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MOSS-BUCHANAN v. CITY OF CHICAGO

January 11, 2005.

TANYA J. MOSS-BUCHANAN and MICHAEL A. BUCHANAN, Plaintiffs,
v.
THE CITY OF CHICAGO, Defendant.



The opinion of the court was delivered by: ARLANDER KEYS, Magistrate Judge

MEMORANDUM OPINION AND ORDER

Currently before the Court is Defendant's Motion for Summary Judgment. Plaintiffs sued Defendant pursuant to Title VII of the Civil Rights Act, as amended, 42 U.S.C. § 2000 et seq., claiming that Defendant terminated Plaintiffs because of their race. For the reasons set forth below, Defendant's Motion is granted.

FACTUAL HISTORY

  Plaintiffs Tanya Moss-Buchanan and Michael Buchanan were employed by the City of Chicago. Ms. Moss-Buchanan worked as a Project Coordinator in the City's Department of Revenue ("DOR") from 1987 to July 31, 2002. Mr. Buchanan worked as an Administrative Manager in that same department from 1977 to July 31, 2002. The fact that Plaintiffs' termination dates are identical is no coincidence; Plaintiffs were terminated pursuant to a City — ordered reduction in workforce, which was implemented in July 2002. The DOR laid off twelve workers, including five union employees. The union employees were laid off under a collective bargaining agreement, which dictated that the last hired were the first fired. Plaintiffs were among the remaining seven non-union employees terminated in the reduction in workforce.

  The parties agree that four of the seven non-union employees terminated in July 2002 were African American, and that only fifty percent of the DOC work force at that time were African American. The parties also agree that Ms. Moss-Buchanan's work performance was not a factor in her termination. While Defendant claims that its discretionary termination decisions were informed by the employees' salaries and their middle management positions, Plaintiffs claim that the decisions were influenced by racial discrimination.

  PROCEDURAL HISTORY

  On September 23, 2002, Plaintiffs filed charges of discrimination with the Equal Employment Opportunity Commission (the "EEOC"), claiming that they were discriminated against because of their race.*fn1 The EEOC issued Mr. Buchanan a Right to Sue letter on September 25, 2002. At his deposition, Mr. Buchanan admitted that he had no reason to doubt that he received this letter on either September 28, 2002 or September 29, 2002. The EEOC issued Ms. Moss-Buchanan's Right to Sue letter on November 12, 2002; the record contains no further evidence with regard to when Ms. Moss-Buchanan actually received her right to sue letter.

  Plaintiffs filed this lawsuit pro se, on February 11, 2003 — 91 days after the EEOC issued Ms. Moss-Buchanan's Right to Sue letter and approximately 104 days after Mr. Buchanan likely received his Right to Sue letter.

  The case was assigned to Judge Elaine E. Bucklo. Although Plaintiffs filed their lawsuit pro se, their attorney filed his appearance on August 1, 2003. The parties consented to proceed before this Court on October 24, 2003.

  STANDARDS

  Summary judgment will be granted where the pleadings and supporting documents show that there is no genuine issue of material fact, and the movant is entitled to judgment as a matter of law. Fed R. Civ. P. 56(c); Celotex Corp. v. Catrett, 477 U.S. 317, 322 (1986). Whether a fact is material to the dispute is established by the governing substantive law. Anderson v. Liberty Lobby, Inc., 477 U.S. 242, 248 (1985). A genuine issue as to one of these material facts exists if the evidence is such that a reasonable jury could return a verdict for the non-moving party. Id.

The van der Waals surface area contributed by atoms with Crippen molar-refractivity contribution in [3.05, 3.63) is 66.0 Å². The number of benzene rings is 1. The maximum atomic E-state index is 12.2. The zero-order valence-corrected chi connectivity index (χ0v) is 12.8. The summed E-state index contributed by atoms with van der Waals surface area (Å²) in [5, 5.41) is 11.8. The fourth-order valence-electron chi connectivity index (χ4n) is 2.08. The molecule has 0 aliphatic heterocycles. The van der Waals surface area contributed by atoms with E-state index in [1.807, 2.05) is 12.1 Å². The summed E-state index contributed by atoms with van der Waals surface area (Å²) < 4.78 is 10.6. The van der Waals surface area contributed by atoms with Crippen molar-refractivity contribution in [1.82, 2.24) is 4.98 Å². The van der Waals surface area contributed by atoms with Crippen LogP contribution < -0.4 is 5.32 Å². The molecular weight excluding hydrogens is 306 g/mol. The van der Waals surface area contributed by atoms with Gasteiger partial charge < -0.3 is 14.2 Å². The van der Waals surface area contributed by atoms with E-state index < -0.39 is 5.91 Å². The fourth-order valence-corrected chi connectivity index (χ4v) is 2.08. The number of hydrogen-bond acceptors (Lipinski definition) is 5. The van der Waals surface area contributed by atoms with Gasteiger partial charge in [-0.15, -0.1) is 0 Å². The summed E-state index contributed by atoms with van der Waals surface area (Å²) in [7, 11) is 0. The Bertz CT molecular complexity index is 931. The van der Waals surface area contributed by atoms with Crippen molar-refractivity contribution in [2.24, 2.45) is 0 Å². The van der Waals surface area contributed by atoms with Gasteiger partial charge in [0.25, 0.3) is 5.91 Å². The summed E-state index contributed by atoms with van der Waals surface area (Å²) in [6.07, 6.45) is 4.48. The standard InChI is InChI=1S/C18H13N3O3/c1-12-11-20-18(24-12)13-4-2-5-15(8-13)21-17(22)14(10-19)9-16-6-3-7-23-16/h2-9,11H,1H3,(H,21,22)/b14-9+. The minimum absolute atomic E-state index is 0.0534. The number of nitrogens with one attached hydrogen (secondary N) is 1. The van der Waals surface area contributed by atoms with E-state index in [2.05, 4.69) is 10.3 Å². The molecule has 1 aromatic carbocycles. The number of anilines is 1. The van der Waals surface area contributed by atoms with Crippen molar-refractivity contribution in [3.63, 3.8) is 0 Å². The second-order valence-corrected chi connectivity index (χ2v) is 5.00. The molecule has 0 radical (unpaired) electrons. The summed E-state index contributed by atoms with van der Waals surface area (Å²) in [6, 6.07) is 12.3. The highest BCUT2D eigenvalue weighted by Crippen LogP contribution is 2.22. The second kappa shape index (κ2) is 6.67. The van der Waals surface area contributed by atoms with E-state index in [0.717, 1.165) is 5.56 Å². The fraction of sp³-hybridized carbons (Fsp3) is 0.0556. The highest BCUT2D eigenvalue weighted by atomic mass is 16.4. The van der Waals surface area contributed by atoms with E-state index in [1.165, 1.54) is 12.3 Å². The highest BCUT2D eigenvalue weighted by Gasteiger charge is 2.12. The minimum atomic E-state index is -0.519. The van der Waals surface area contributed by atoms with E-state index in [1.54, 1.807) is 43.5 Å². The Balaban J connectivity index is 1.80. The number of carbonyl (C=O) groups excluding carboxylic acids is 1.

In a summary judgment proceeding, the Court will disregard all facts not properly supported by the record. Brasic v. Heinemann's, Inc., 121 F.3d 281, 284 (7th Cir. 1997). The Court does not make "credibility determinations nor choose between competing inferences" at the summary judgment stage. Sarsha v. Sears, Roebuck & Co., 3 F.3d 1035, 1041 (7th Cir. 1993). However, in determining whether a genuine issue of material fact exists, the Court views the facts in the light most favorable to the non-moving party and draws all reasonable inferences in the non-moving party's favor. Shank v. William R. Hague, Inc., 192 F.3d 675, 681 (7th Cir. 1999).

  The moving party initially bears the burden of showing that the record contains no genuine issue of material fact. Celotex, 477 U.S. at 323. The moving party need not negate its opponent's claim. Id. at 322. Instead, with respect to issues on which the non-moving party bears the burden of proof at trial, "the burden on the moving party may be discharged by `showing' — that is, pointing out to the district court — that there is an absence of evidence to support the non-moving party's case." Id. at 325.

  If the moving party meets its burden, then the non-moving party must set forth specific facts showing that there is a genuine issue for trial; the non-moving party "may not rest upon the mere allegations or denials of the adverse party's pleading. . . ." Anderson, 477 U.S. at 248, 257. Additionally, "mere conclusory" allegations are inadequate. Nowak v. St. Rita High Sch., 142 F.3d 999, 1002 (7th Cir. 1998). The non-moving party must present more than a "metaphysical doubt as to the material facts" to survive summary judgment. Matsushita Elec. Indus. Co, v. Zenith Radio Corp., 475 U.S. 574, 596 (1986). The non-moving party will not survive ...


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